In Africa, a growing number of scientific journals, such as Scientific African, operate based on different Open Access models, in recognition of their expected contribution to solving development-related problems, validating the output of local researchers and driving the formation of science-related international partnerships. In this respect, the European Plan S aimed at furthering the adoption of Open Access can reduce the market share of its subscription-based models, such as those of scholarly societies, while creating disincentives for EU-based scholars to publish at international journals that fall outside of the purview of this framework.
A Blog Article by Pablo Markin.
In the African continent and elsewhere, Open Access can assist with the achievement of the United Nations Sustainable Development Goals, as scholarly journals based on its different models remove payment-related barriers to knowledge that can be translated into solutions for pressing problems globally, e.g., climate change and environmental sustainability. In industrializing countries, such as Kenya, Open Access can both raise the international visibility and citation rankings of local scholarship and promote the patenting of research-based innovations, facilitate international academia-industry partnerships, such as with Bayer, and augment the ability of scientific organizations to obtain funding from national and international organizations.
At the same time, in the developing world both scientists and their funders are not likely to be able to shoulder article processing charges (APCs) of Open Access journals in the West. This raises the importance of locally oriented scientific journals, such as Elsevier-published Scientific African, with accessible APCs, while making it incumbent upon them to rely on hybrid or subscription-based Open Access models, especially in the absence of external funding, to remain economically viable, despite likely low operations costs.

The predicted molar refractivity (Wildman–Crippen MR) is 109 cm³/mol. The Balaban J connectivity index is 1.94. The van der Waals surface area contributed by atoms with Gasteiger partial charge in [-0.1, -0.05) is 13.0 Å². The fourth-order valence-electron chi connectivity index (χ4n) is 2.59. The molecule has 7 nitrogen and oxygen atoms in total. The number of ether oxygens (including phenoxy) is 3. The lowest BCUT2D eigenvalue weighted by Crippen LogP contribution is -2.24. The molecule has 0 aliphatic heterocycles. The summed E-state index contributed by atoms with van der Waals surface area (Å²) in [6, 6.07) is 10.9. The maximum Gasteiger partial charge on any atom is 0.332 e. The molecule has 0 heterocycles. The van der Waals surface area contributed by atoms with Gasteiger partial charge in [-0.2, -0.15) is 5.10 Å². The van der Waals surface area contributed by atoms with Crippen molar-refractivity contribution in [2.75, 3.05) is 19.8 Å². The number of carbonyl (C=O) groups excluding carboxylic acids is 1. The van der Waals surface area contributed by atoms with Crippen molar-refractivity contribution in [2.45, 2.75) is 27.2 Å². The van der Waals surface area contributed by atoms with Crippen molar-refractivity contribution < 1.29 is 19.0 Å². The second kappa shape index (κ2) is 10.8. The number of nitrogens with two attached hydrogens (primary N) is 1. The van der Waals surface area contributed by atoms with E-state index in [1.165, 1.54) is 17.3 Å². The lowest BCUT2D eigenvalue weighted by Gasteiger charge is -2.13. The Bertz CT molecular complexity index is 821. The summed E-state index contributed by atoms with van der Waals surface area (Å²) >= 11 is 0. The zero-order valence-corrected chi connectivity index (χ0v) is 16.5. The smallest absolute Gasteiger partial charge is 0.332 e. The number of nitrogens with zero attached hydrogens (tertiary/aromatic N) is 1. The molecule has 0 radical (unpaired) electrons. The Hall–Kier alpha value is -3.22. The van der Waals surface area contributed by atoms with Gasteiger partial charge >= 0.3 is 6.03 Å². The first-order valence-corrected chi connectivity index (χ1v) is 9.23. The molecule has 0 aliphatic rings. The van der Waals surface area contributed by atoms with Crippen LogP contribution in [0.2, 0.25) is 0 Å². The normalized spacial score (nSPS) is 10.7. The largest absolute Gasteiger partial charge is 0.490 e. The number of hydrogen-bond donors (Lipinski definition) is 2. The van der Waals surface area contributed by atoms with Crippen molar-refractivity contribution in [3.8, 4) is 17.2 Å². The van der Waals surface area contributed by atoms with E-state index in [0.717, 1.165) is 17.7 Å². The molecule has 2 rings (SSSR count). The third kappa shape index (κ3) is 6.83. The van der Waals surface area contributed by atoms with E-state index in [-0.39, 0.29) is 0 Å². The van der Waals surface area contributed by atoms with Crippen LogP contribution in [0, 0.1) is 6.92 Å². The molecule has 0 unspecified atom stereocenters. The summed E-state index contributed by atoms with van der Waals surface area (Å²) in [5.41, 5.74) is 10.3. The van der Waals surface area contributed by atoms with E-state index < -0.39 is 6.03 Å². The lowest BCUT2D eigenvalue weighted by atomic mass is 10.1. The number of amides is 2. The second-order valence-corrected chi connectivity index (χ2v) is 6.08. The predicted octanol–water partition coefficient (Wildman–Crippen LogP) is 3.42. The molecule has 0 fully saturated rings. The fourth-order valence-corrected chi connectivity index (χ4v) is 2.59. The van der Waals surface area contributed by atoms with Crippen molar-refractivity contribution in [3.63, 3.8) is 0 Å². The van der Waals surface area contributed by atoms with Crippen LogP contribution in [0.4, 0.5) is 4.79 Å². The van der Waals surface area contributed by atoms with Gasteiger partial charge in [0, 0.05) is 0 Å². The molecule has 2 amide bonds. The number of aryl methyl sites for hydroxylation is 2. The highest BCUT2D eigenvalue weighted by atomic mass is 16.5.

This situation is similar to that of non-profit scholarly societies around that world that cannot necessarily adopt the Gold Open Access model that relies exclusively on APCs, as the Plan S largely envisions, albeit with qualifications that allow for the combination of Open Access repositories with other publication models. Namely, for scientific societies affected by the Plan S, subscription-based hybrid or Green Open Access models may generate reduced revenue streams. In the framework of the Plan S, the funding from the corresponding Open Access mandates is likely to be primarily flowing toward covering the APCs.
This is expected to further change the incentive configuration in the scholarly publishing market, where, for instance, in the United Kingdom, between 2012 and 2016 the output of Gold Open Access journals rose only from 12.4% to 15.2% respectively, whereas in the same period subscription-based hybrid Open Access journals have shown a more robust growth in the number of articles they publish from 36.2% to 45%, relative to the total number of articles indexed by the Scopus database.
The unintended consequences of the Plan S can also have to do with the conditions of possibility that are likely to be unequally distributed internationally or among different market players, such as among emerging-economy or small-scale journal publishers that complement their relatively low APCs revenues with subscriptions.
By Pablo Markin
Featured Image Credits: IBM Research – Africa, University of the Witwatersrand, Johannesburg, 2000, South Africa, April 26, 2017 | © Courtesy of IBM Research/Flickr.